Alison Stewart, Patient Liaison Support at The Royal London Hospital has been described as the glue that holds the Emergency Department together.
Alison discussed her role and why she feels most at home when supporting patients and their families through challenging times.
Alison explained that her role involves front door support in the ED department, greeting patients and relatives often in a panic. She is able to highlight to the nurses the patient’s condition and fast track them to the correct department, Alison said: “The nurses can’t have eyes in the waiting area.
“Relatives and patients can be sad, angry and stressed when they first arrive, I try and comfort them, make them tea and coffee and check on them regularly.
“I do the back work so the clinical staff can focus on their clinical role, it’s really about helping patients through that difficult stage”.
Alison has worked in the NHS for 18 years and prior to this role, she worked in the old London Hospital, urgent treatment centre. Alison said: “Once that closed, Barts developed the front door role and I’ve now been here 3 years.”
In addition to her usual duties, Alison took on the ownership of maintaining the flower boxes outside ED. She said: “The boxes were full of rubbish, cigarettes and alcohol bottles, which is not nice to see. I love gardening, so I decided to brighten it up a bit.
“I brought some things from home and added plants and soil. The patients and relatives noticed the flower boxes and said they really ‘pretty up’ the front of the Hospital.
“I do it as I enjoy it and to makes the front of the hospital look nicer, but the planting also helps me destress.”
Everyday is different for Alison and there have been lots of changes in the ED department due to Covid. She now wears scrubs at work and must adapt to the way patients and relatives enter the hospital. She explained: “The priority is now making sure we are Covid safe and due to the Covid pandemic our visitor policy has changed “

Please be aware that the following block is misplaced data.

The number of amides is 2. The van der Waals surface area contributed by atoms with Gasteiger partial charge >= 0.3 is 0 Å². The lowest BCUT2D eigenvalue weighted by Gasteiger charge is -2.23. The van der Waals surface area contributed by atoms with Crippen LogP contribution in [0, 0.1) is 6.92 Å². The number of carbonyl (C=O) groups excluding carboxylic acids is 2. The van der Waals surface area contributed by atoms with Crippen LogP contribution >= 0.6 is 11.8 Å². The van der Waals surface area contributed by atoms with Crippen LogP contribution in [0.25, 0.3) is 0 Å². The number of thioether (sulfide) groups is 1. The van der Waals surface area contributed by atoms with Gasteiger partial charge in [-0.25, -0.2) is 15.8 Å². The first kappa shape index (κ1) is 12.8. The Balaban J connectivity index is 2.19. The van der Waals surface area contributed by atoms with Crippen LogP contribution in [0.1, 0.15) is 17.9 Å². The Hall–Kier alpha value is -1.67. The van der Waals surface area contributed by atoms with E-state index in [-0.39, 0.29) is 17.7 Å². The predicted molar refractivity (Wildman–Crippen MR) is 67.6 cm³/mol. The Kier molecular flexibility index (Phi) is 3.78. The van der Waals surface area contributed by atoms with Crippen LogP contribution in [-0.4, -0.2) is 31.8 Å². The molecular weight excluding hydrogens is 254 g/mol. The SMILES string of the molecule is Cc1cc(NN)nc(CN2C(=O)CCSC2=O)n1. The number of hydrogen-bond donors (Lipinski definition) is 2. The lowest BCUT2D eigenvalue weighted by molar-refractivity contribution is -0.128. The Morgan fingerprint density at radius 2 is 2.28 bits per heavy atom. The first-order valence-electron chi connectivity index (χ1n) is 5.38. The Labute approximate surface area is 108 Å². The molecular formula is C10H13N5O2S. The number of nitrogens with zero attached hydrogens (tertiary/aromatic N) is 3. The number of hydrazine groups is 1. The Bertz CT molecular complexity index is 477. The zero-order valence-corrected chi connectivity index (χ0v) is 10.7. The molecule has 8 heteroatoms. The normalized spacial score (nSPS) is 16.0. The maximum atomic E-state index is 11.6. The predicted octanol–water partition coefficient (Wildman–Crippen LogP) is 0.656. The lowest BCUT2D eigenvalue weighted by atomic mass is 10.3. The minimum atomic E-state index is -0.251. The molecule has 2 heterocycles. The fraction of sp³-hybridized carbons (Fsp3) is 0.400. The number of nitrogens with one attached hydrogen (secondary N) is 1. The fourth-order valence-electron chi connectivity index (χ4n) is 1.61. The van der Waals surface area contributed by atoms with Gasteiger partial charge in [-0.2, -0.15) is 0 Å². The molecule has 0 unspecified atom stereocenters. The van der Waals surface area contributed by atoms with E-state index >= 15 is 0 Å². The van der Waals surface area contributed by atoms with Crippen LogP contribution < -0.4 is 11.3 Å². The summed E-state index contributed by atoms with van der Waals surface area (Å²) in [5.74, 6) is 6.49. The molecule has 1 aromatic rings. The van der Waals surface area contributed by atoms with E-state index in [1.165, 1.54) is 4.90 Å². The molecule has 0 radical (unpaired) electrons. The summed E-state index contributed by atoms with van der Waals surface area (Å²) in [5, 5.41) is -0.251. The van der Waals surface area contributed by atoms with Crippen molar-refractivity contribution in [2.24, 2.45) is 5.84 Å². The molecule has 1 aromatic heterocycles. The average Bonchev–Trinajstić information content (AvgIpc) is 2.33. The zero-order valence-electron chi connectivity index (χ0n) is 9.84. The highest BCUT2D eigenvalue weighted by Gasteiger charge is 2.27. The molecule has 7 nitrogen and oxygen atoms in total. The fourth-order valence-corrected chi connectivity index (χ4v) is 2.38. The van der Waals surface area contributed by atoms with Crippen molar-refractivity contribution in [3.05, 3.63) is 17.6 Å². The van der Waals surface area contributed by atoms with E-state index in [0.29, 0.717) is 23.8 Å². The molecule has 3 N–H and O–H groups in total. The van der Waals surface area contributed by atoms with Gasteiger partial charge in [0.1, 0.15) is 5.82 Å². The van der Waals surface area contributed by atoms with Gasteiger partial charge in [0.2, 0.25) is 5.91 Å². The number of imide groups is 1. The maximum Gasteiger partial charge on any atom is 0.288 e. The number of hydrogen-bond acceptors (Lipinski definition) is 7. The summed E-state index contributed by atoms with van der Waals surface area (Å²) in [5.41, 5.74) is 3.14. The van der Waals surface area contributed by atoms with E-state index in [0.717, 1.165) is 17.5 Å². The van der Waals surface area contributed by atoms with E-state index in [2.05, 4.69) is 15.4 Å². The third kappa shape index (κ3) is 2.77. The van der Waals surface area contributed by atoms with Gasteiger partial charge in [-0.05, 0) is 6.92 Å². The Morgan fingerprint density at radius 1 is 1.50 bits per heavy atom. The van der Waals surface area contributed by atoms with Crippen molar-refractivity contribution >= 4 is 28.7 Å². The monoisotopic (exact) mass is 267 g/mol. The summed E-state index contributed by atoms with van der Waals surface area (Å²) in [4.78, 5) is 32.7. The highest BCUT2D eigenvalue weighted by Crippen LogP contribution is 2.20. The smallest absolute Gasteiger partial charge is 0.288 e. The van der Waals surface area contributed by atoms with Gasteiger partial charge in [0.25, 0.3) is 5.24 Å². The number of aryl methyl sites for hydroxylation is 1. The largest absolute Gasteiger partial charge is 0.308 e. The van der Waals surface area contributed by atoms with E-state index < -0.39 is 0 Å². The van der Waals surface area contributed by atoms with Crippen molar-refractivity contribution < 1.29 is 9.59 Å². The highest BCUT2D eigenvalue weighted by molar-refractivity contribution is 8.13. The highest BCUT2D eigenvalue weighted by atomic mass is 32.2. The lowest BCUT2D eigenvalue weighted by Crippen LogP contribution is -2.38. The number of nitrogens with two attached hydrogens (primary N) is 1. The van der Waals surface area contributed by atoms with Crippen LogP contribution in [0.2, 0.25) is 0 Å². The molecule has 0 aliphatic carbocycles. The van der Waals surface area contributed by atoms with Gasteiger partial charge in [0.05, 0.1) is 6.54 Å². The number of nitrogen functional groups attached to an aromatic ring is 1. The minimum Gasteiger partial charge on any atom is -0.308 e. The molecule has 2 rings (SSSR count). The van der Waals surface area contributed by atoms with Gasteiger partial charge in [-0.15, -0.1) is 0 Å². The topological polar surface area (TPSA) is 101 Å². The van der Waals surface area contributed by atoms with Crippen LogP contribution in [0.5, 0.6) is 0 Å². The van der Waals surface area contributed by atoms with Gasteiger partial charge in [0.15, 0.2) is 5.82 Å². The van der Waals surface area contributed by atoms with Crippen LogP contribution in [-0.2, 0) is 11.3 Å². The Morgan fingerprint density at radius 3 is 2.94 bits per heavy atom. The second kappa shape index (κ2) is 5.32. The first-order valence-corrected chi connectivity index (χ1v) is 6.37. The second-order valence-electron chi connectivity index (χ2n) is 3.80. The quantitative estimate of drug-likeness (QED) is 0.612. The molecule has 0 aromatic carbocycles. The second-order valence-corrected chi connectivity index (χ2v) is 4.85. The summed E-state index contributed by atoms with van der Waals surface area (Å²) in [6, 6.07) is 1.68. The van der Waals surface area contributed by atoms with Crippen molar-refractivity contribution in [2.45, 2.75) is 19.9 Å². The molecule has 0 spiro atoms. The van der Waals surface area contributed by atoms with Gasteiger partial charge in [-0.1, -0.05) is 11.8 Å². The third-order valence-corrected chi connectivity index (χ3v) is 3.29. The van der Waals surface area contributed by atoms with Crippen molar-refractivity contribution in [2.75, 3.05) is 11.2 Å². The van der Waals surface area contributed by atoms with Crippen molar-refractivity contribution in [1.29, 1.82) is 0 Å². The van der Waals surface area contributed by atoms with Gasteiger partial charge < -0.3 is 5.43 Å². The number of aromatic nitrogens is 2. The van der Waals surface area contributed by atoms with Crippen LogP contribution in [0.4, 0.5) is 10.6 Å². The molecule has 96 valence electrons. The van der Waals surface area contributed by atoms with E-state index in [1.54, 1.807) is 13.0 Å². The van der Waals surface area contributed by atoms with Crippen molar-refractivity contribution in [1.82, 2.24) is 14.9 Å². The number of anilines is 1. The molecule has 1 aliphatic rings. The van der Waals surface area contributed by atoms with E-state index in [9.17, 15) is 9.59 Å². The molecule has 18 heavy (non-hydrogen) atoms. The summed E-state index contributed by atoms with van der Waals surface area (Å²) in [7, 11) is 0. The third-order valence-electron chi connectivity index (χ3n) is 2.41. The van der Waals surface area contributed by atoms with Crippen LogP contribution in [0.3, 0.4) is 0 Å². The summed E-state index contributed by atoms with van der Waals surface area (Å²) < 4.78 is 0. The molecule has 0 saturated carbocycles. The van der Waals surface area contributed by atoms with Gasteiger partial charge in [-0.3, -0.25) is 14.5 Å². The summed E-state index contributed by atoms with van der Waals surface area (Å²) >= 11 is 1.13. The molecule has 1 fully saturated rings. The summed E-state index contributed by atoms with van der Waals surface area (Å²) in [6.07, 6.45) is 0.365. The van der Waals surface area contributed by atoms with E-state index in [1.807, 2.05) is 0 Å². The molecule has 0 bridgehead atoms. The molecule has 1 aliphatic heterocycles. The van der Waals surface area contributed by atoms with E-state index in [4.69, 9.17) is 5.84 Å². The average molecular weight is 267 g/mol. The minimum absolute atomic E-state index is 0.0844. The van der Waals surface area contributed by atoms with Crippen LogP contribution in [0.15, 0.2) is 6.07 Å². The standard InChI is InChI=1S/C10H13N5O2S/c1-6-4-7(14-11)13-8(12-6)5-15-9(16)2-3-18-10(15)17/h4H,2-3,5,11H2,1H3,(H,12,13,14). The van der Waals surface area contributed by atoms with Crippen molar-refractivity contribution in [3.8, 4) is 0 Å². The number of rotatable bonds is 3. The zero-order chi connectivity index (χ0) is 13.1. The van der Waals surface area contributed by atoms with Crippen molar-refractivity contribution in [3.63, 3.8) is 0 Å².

Alison is not allowed in the Covid section of the ED department, but she is able to speak with the nurses to get updates how the patient is doing and then then talk with family and reassure them.
Alison described how Covid has made her job more emotional because she is the person who must turn relatives away unless the patient is end of life. She explained that some relatives get angry, but she tries to go into more depth about why they cannot come in. She said: “When you take time and explain the reasons behind it, they usually understand. I emphasise that we are protecting them and our patients and staff.”
Alison shared that she understands what the relatives are going through as she unfortunately lost her brother earlier in the year and was not allowed to visit. She said: “I try and arrange for them to speak with the family on the phone. It can be hard if the patient has limited English, sometimes a relative can enter ED to help support them, but we will always try and arrange an interpreter.
“I sit with them and keep them company if need be, it’s always the nurse’s discretion if the family member is allowed in the room and most patients understand the policy and come on their own.”
Alison has many memorable moments from working on the front door but recalled one special one that has stayed with her. She said: “About three months ago we had a young girl who had sustained a head injury on a construction site. Her mother and siblings were distraught, and I knew from handover that she was very poorly. Her mother was in and out smoking and I took the time to speak with her and provide tea and coffee. I really did not know if the patient would make it.
“One month later I saw the mother and a group of people sat outside on the benches and I asked how patient was. The mother said, here she is.
“The young girl had survived and was able to walk downstairs, it was so lovely to see and the family thanked me for everything I had done”.
Alison wanted to explain why the Royal London Hospital ED was so special to her, she said: “I love the patients as they are so diverse, and the clinical staff are brilliant. They have all been her so long and we are a tight family unit.
“I always say, staff might leave, but they always come back”.
She concluded with sharing what she loves most about her role, she said: “I like being there to support people in need, I am that sort of person. I love that patients ask me to go with them and when I hear my colleagues say, don’t worry Alison can deal with that.
“I love it, I love the buzz of it, it’s great giving back. It is all about putting loving arms around those who need it.”
Read more stories from The Royal London Hospital ED department here.